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A public execution by hanging in Tehran in 2010 (file photo)
Two Iranians have been sentenced to death for drinking alcohol.

The ISNA news agency, in a report published in the "Donya-E-Eqtesad" daily, quotes Hassan Shariati, the judiciary chief of northeastern Khorasan-e Razavi Province, as saying the two people -- who are unidentified -- were repeat offenders.

They had previously been convicted of drinking alcohol twice and lashed 80 times each.

Shariati said the death penalty for the third conviction had been upheld by Iran's Supreme Court.

"We will not show mercy in alcoholic beverage offenses," he said, "and we will sentence the offenders to the harshest letter of the law.”

Executions for violations of Iran's alcohol laws are believed to be rare, however.

Iran's "Shargh" daily reports that the last time an execution was ordered for a repeat offender of the country's alcohol laws, in 2007, the sentence was overturned after the convict expressed contrition.

Since the 1979 Islamic Revolution, under Shari'a law, alcohol consumption has been strictly forbidden in Iran. That hasn't stopped the smuggling of a reported 60 million to 80 million liters of alcohol into the country each year, however.

Alcohol is readily available on the black market, despite the severe penalties.

Iran's police chief, Esmail Ahmadi Moghadam, is quoted as saying that Iran has some 200,000 alcoholics.

Only members of Iran's Christian minorities are exempt from alcohol laws, but they are required to drink behind closed doors.

As RFE/RL's Golnaz Esfandiari and Mohammad Zarghami reported last week, consumption of alcohol is on the rise in Iran, with the amount of confiscated alcohol increasing by 69 percent in the past year:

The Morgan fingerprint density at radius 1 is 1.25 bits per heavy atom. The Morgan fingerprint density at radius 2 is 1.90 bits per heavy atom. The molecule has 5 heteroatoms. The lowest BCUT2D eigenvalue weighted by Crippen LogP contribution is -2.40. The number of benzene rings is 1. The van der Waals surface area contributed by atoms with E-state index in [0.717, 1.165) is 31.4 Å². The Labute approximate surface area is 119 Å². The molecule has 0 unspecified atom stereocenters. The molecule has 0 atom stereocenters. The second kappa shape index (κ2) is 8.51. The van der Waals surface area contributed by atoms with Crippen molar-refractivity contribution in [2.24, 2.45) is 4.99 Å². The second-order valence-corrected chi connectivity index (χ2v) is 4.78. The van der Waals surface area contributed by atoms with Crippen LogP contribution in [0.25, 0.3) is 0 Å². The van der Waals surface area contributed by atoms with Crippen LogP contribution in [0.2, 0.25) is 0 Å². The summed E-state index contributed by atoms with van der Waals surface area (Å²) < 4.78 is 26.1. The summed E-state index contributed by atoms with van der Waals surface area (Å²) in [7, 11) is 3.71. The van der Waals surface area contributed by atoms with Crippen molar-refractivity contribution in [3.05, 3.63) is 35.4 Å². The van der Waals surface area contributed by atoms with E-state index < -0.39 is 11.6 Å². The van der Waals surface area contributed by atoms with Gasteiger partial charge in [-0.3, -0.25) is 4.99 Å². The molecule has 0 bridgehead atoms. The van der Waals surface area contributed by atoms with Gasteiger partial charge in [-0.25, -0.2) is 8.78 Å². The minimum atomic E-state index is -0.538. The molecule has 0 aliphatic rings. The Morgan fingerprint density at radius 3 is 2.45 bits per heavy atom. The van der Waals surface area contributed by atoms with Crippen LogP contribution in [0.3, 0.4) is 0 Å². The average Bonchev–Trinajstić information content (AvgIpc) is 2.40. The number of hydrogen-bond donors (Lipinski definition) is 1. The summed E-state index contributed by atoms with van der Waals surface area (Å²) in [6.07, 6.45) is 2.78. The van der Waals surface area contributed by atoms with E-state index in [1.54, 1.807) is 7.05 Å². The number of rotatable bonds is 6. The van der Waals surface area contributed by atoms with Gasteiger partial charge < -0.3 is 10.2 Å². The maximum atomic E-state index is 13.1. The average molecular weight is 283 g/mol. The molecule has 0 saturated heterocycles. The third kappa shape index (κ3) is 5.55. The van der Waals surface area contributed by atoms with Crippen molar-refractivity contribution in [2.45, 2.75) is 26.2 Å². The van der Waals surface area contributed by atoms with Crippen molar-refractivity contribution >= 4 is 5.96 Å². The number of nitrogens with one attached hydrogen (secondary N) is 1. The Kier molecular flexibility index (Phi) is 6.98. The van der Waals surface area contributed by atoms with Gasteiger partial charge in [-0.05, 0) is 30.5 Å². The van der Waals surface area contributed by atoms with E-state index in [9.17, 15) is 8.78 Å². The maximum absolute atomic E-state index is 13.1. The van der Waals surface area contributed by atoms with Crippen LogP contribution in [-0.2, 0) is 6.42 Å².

Mostafa Eghlima, the head of Iran’s Social Work Society, suggests that drinking alcohol is a means of escape for some Iranians.

"Alcoholic drinks are just one type of tranquilizer," he says. "We live in a society where there is economic pressure, social problems, and high inflation. People escape with alcohol to alleviate the pain.”

The head of the Health Ministry's Policy Making Council, Bagher Larijani, warned last month about "worrying" reports from hospitals and physicians over high alcohol consumption in southern districts of Tehran where poorer families reside.

Other crimes punishable by death in Iran are murder, rape, armed robbery, and drugs trafficking.

According to Amnesty International, Iran executed at least 360 people in 2011, most of them for drug-related offenses.

Press Watchdog Says Iraq Orders Closure Of 44 Media Outlets

A press freedom group in Iraq says a media commission with close ties to the government has ordered the closure of dozens of news organizations.

Hadi Jallo Merei, the president of the Baghdad-based Journalistic Freedoms Observatory, told RFE/RL's Radio Free Iraq that the country's Communications and Media Commission has issued a list of 44 foreign and domestic media groups that are operating without proper registration.

The Interior Ministry has ordered police to enforce the closure of all companies on the list.

The list includes U.S.-funded Radio Sawa, an Arabic-language radio station operated by the Middle East Broadcasting Networks, a sister station to Radio Free Europe/Radio Liberty.

Radio Sawa says it does have a license. Deputy Director Salah Nasrawi told AP that he was surprised to see the station on the list but said it could be a bureaucratic error.

The Iraqi media commission has denied the measure is meant as a widespread crackdown against the press.

But press watchdog groups have accused Iraqi Prime Minister Nuri al-Maliki of seeking to muzzle the media in order to consolidate power.

The government has made no official response to the ordered closures.

With reporting by AP and

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"Watchdog" is a blog with a singular mission -- to monitor the latest developments concerning human rights, civil society, and press freedom. We'll pay particular attention to reports concerning countries in RFE/RL's broadcast region.


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